March 3, 2016

Welcome To The World

Some people inclines to spend their vacation in luxurious cruise, enjoying the buffet and sunbathing at the deck.

Some inclines to spend their vacation under the hood of their cars working on modifications.

Some inclines to sit in their couch watching Netflix.

Three days ago, I found a strange kind of people with a very different inclination that startled me. They inclined to dress in Michelin Man-kind of clothing, standing shoulder to shoulder, forming a wall against -50F windchill and 40 mile/hour gust for hours and hours in some remote place on earth. They reminded me of a scene in the March of the Penguins, where the Emperor penguins stayed close to each other against a snow storm.

They must be nuts.

But from the expression on these people's eyes, I could tell they were having the best time of their life.

How did I know for sure?

​Because I was one of them. And I had a big grin on my face, even though I got a frost bite on my nose.

(How did it feel to be in -50? It will be described in the next post, together with some of my concerns on the situation of the polar bear based on this trip.)

Some said whoever has the most toys when they die don't win.

To experience something beyond our limit, and to just have a glimpse of the new life appearing in such extreme condition is a life-changing experience. ​

We are all so tied up on our daily chores, our emotion driven by our success or failure, by the expectation of ourselves, others and the society. It really doesn't matter at the end.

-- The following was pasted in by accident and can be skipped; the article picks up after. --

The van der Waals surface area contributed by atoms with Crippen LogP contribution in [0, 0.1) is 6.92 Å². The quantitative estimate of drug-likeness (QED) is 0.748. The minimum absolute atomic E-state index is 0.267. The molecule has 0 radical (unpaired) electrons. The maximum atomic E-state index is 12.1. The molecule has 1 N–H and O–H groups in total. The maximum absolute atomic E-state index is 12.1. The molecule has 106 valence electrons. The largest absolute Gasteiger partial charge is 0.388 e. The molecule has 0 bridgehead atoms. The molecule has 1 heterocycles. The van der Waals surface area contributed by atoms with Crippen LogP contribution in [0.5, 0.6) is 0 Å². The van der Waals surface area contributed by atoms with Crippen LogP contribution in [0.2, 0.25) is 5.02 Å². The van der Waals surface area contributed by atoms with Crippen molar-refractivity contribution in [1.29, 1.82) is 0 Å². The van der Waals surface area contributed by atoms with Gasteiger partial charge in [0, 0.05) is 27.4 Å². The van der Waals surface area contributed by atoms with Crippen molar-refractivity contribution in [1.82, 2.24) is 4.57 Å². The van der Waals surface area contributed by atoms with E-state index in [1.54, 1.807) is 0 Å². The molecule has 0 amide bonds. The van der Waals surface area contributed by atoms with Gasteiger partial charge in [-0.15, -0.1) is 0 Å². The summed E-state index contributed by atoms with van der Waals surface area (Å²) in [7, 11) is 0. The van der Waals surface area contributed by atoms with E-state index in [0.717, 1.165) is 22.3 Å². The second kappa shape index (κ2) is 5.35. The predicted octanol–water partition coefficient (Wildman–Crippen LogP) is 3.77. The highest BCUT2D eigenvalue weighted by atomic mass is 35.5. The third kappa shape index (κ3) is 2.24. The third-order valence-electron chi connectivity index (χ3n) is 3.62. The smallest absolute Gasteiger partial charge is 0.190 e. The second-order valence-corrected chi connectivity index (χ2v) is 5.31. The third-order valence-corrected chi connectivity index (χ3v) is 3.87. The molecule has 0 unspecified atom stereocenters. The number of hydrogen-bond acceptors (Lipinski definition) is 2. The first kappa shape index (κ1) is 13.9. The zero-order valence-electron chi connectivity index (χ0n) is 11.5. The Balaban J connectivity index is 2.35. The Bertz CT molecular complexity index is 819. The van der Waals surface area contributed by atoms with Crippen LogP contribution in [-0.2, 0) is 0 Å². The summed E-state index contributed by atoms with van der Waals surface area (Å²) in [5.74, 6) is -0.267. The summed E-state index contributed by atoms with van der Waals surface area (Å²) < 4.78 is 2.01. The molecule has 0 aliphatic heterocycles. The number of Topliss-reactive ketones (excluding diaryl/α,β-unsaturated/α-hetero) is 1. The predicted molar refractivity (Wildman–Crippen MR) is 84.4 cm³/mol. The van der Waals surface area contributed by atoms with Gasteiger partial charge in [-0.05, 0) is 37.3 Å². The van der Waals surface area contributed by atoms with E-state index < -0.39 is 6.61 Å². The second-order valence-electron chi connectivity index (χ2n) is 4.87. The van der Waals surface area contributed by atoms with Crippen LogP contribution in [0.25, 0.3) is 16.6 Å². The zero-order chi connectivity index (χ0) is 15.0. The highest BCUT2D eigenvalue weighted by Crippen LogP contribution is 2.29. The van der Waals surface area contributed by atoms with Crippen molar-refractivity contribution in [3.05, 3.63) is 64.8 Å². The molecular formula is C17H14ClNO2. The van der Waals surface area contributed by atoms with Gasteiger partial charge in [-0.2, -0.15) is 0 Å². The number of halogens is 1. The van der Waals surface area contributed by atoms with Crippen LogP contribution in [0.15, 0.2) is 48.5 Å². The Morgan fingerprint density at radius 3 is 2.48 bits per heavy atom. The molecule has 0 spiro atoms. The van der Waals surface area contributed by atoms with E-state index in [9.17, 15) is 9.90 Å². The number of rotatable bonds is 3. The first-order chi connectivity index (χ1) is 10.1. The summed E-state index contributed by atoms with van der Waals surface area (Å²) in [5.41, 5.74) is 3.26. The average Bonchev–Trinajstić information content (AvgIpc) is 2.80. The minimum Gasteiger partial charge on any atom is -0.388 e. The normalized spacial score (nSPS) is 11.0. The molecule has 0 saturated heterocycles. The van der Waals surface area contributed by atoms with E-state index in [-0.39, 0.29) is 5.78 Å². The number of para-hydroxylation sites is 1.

Whenever we have a bad day, just remember, somewhere at the edge of the world, at a small opening in an endless snow field, a little living being with this face,  is coming out onto this world with a pair of curious eyes, year after year. And they share this same planet with us.​

Polar bear cub, near Churchill, Manitoba, Canada. Canon 1DX, 600mm f/4, 1.4x teleconverter, f/11, 1/1250s, ISO 800, tripod.

(In the next couple of days, I will keep posting here with more of my polar bear encounter including pics. If you don't want to miss anything, you can sign up my email list so I can email you the updates weekly.)

Tin Man Lee

Tin Man Lee has a deep love for wildlife and photography. Most recently, he won the Grand Prize of Nature's Best Photography Windland Smith Rice International with the winning photo currently displaying at the Smithsonian National Museum of Natural History, Washington DC, while having a full time job in medical imaging. He is the judge for Nature's Best Photography Asia and Viewbug. Through this blog he hopes to share what worked for him and what didn't while learning the craft of wildlife photography.